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Answering a reasonable atheist on deep philosophical questions

Published: 30 September 2012 (GMT+10)

To demonstrate that not all of our opponents are hostile and unreasonable, we publish a two-part feedback by Tim W. of the USA. He first responded to Answering the ‘new atheists’ (interview with Doug Wilson). In this, he sought to defend the proposition that atheism can provide meaning and purpose. Tim W.’s email is printed in its entirety, then followed by point-by-point responses by Dr Jonathan Sarfati. Then in Part 2, he argues against CMI’s view that morality must be based on theistic religion. Once again, Tim W.’s email is posted alone first, then with responses.

Wikipedia.orgSocrates
Socrates

This is an interesting article. I think you are on the right track when you suggest that modern atheists are worried at the resurgence of conservative Christianity in the United States. Frankly, it concerns me that so many politicians have anti-abortion views with which I strongly disagree. Part of my moral beliefs value limited rights of women to choose the fate of their unfertilized eggs, embryos and their own bodies. Similarly, I understand that Christians have legitimate reason to be concerned that unbelievers will influence a policy or social climate that permits the destruction of actual or potential human organisms. The stakes are high so it should be no surprise that the voices of atheism rise to compete with the voices of religion./

I also agree with the author, and with Hume, that one cannot infer what ought to be, in a normative sense, from what is, was or will be the case. In this way, it is reasonable to say that naturalism or ‘scientism’ cannot suggest a specific theory or morality. However, that does not mean that morality is not compatible with materialism, naturalism or atheism. It only means that morality must come from philosophy (ethics) rather than from theology. There is no reason why an atheist cannot have a more sophisticated ‘sense’ or theory of morality than someone who bases their beliefs of right and wrong conduct(or thoughts) on the teachings of a formal religion. My own beliefs are more consistent with a general sense of basic ‘fairness,’ than obedience to the demands of a deity.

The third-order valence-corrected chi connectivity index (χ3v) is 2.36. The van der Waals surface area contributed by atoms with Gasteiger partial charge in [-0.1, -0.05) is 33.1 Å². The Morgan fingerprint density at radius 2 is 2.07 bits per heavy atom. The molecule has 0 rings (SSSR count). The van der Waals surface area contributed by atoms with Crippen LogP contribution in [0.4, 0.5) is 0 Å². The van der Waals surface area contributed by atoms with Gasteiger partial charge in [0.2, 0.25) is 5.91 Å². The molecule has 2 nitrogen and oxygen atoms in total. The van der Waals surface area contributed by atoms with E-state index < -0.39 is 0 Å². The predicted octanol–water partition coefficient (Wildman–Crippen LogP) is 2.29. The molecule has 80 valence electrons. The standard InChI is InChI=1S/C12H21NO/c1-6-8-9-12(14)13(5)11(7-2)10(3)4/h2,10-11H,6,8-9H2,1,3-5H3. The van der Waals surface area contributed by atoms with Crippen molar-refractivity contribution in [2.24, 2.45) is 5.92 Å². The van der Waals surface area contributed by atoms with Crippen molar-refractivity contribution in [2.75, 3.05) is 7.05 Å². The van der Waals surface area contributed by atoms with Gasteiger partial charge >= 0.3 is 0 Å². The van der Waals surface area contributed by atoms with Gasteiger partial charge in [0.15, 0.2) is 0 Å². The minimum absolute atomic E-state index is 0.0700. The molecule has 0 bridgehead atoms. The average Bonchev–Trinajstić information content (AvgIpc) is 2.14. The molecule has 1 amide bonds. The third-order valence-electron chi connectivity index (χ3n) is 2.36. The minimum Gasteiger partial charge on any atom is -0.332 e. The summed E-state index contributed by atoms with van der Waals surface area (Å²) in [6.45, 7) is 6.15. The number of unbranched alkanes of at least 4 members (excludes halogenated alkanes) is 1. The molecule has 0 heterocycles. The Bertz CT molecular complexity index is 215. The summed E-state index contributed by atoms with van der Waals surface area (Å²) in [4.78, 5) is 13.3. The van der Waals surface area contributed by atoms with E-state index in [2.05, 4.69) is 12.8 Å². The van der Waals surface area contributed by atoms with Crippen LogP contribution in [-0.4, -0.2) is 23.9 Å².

Lastly, I don’t understand the basis of a statement such as “The atheist cannot put forward, within his own framework, a justification for why reasoning is trustworthy, or even worthwhile,” or “the atheist can’t account for reason if there is no God.” These are philosophical questions that do not seem to be contingent on the existence of a God. Is reasoning trustworthy? Meaningful? Those are matters of epistemology, not theology. Moreover, I think it is far from obvious that neither life, nor anything else for that matter, can have meaning unless one believes in God. God may give your life meaning, but that does not mean that nothing can provide meaning for an atheist’s life. I can imagine an atheist saying her daughter, for example, gives her life meaning. Would you call her a liar?

Response

Tim W.: This is an interesting article.

Dr Jonathan Sarfati replies: Thanks (on behalf of CMI and the article author).

TW: I think you are on the right track when you suggest that modern atheists are worried at the resurgence of conservative Christianity in the United States.

JS: What is really striking is how many modern atheists have become such delicate little flowers. They are hurt and offended by plastic baby Jesuses at Nativity scenes and are in danger of having a stroke if they hear a student-led prayer at a football game. (But of course, anyone objecting to obscenity or porn should just look the other way or change channels.) Even leading atheist Richard Dawkins is not such a wimp; he joins in Christmas celebrations. What a contrast the modern activists are with the far more robust atheists of yesteryear who vigorously debated the formidable G.K. Chesterton, and remained good friends even after finishing second.